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Small Holdings (Scotland)

Volume 65: debated on Tuesday 21 July 1914

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27 and 29.

asked the Secretary for Scotland (1) what compensation is being paid to Lady Cathcart in South Uist for the creation of small holdings on her estate; whether compensation is being paid because the geese shooting is the rarest and most attractive sport in the island; whether this is the same island from which the crofters were driven to America to make room for sheep; whether geese have now supplanted sheep; and whether the Board of Agriculture in these circumstances propose to disturb the geese by placing small holders upon the land; and (2) whether his attention has been called to the proposal to award Lady Gordon Cathcart £500 for loss through prospective increase in school rates owing to the possibility of additional school accommodation being required for the children of the occupants of small holdings newly created in South Uist; and whether he proposes to introduce legislation to provide a fund to relieve rate- payers elsewhere of the same necessity, particularly as the birth rate in Scotland is on the increase?

In the case referred to the Arbiter has not yet issued his final award, but has issued his proposed findings. The total amount of compensation which he proposes to award to Lady Gordon Cathcart is £13,049. The rental of the two farms taken, exclusive of sporting rental, was £580. The total includes £400 in respect of seaware and tangle; £2,600 for damage to the geese and duck and other shootings; £1,000 for damage to fishings; £500 is awarded for "Loss through prospective serious increase in school rates owing to necessity for building additional school accommodation." The Board of Agriculture have represented that this latter is not competent, and have asked the Arbiter to state a special case for reference to the Court of Session. They have also taken exception to the amount awarded for the shootings and fishings. It appears from the Award that there will be no loss of annual revenue, but, on the contrary, after allowing interest on the sums to be paid for buildings, there will be a substantial margin, for which the Arbiter allows £1,274; but a sum of £4,523 is awarded for depreciation of selling value due to the creation of small holdings on the estate. This is in addition to the award for damage to sporting rights.

Will the right hon. Gentleman use all his influence to get the Scottish Smallholders (Amendment) Bill put through so as to avoid these unnecessary payments?

Is the right hon. Gentleman aware that the statements in the question that the crofters were driven from this island is untrue; whether he does not know—everybody else does!—that these crofters were voluntarily offered concessions in Canada by Lady Cathcart, were financed by her, and succeeded and prospered there, and were very grateful for what she did, and that is a gross broach of the privileges of this House to put such a statement on paper?

Those facts are not stated in the question, and I must have notice.

Does it not state in the question that the crofters were driven out?

May I ask whether the scenes of the disturbances of small holders, mentioned by the hon. Member for East Edinburgh, are due to the same cause as those mentioned in the last sentences of the question?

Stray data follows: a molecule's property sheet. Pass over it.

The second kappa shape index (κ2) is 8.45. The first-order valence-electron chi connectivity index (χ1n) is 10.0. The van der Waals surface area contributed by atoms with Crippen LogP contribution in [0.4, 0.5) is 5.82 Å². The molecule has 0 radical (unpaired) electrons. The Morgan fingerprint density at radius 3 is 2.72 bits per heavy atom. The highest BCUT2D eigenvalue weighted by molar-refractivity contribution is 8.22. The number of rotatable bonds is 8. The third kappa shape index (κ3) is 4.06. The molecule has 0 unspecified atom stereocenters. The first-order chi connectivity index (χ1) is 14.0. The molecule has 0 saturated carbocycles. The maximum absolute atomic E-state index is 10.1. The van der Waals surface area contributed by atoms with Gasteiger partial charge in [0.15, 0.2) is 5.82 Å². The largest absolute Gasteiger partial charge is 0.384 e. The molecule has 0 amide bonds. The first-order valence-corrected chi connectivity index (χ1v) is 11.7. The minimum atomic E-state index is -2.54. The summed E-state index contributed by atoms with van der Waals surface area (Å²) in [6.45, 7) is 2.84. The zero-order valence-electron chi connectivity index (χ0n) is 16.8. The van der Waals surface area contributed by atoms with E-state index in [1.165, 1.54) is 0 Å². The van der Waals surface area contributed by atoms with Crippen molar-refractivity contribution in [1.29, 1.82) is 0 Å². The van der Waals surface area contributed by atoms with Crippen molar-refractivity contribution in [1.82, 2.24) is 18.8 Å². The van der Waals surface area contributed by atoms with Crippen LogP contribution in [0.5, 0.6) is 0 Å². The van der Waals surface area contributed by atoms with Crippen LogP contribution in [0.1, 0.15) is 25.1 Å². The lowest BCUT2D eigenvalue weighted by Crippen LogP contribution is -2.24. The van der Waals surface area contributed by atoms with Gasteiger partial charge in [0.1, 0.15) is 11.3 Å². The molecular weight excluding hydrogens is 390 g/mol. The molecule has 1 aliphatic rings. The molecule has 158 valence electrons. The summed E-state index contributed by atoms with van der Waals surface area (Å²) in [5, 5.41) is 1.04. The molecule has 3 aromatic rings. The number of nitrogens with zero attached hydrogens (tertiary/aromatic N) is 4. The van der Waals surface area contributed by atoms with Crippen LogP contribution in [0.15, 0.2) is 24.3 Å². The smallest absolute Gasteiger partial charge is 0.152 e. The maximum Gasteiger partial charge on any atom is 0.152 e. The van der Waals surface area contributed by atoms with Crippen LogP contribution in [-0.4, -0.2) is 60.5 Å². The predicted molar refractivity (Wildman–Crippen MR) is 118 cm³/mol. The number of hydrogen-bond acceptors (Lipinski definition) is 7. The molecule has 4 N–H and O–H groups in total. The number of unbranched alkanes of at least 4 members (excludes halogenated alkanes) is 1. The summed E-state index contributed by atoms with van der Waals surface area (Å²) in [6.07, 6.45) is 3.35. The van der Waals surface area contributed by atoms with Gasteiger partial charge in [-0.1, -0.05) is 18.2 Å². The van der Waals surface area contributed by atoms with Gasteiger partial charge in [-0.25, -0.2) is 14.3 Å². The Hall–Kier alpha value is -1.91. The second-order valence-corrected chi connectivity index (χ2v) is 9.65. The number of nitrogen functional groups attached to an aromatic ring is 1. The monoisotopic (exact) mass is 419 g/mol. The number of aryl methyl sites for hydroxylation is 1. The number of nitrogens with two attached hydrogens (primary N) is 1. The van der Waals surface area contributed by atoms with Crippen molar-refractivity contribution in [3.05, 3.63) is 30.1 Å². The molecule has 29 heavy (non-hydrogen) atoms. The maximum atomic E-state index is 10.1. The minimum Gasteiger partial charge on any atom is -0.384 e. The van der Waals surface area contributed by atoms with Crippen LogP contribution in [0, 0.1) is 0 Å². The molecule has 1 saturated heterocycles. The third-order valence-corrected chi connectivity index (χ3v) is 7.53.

asked the Secretary for Scotland whether the Board of Agriculture for Scotland has adopted plans for three standard types of cottage which are to be built by them upon small holdings; and, if so, whether No. 1, the smallest of these, consists of a large kitchen with a bed recess, a front room with a bed recess, a small back bedroom, and a scullery with pantry; whether this plan was submitted to him for approval before it was adopted by the Board; and whether he is satisfied that it carries out the requirements of modern sanitation and public health?

The answer to the first part of the question is in the affirmative. The answer to the second part is that provision is made for a recess in the kitchen and also in the front room, but that these recesses may or may not be used for beds, and in any event are open to the ceiling and have satisfied the local authorities concerned. The cottage is designed for people of small means in country districts who presently live in dwellings which are inferior both in sanitation and accommodation. As to the third part of the question, the answer is in the negative, but I have no reason to think that these dwellings, which have satisfied the public health authority, fail to carry out the requirements referred to.

Is it not intended that these recesses should be used as bedrooms in these cottages, and, if so, will these plans be referred for examination by somebody who will take the medical side of the question into account?

They satisfied the public health by-laws and the public health authorities. I dare say they are intended for that purpose. I am inclined to agree with my hon. Friend it is not a good purpose, but they are not the old recesses that used to be called box-beds.

Does my right hon. Friend agree with the suggestion in the question, and, if so, cannot he use his influence to see that those plans are altered so as to meet the highest requirements of modern science and not the older practice which prevailed in Scotland for many years?

Does the right hon. Gentleman not consider recesses for beds absolutely out of date, and will he ask the Local Government Board to see that there are new methods for new buildings?

Would it not be to the public advantage if there was at the Local Government Board for Scotland a man who had been through a sanitary engineering and architectural course?

We have, of course, officials who have the necessary technical experience. I would point out that these recesses are not the same as the old recesses to which my hon. Friend referred.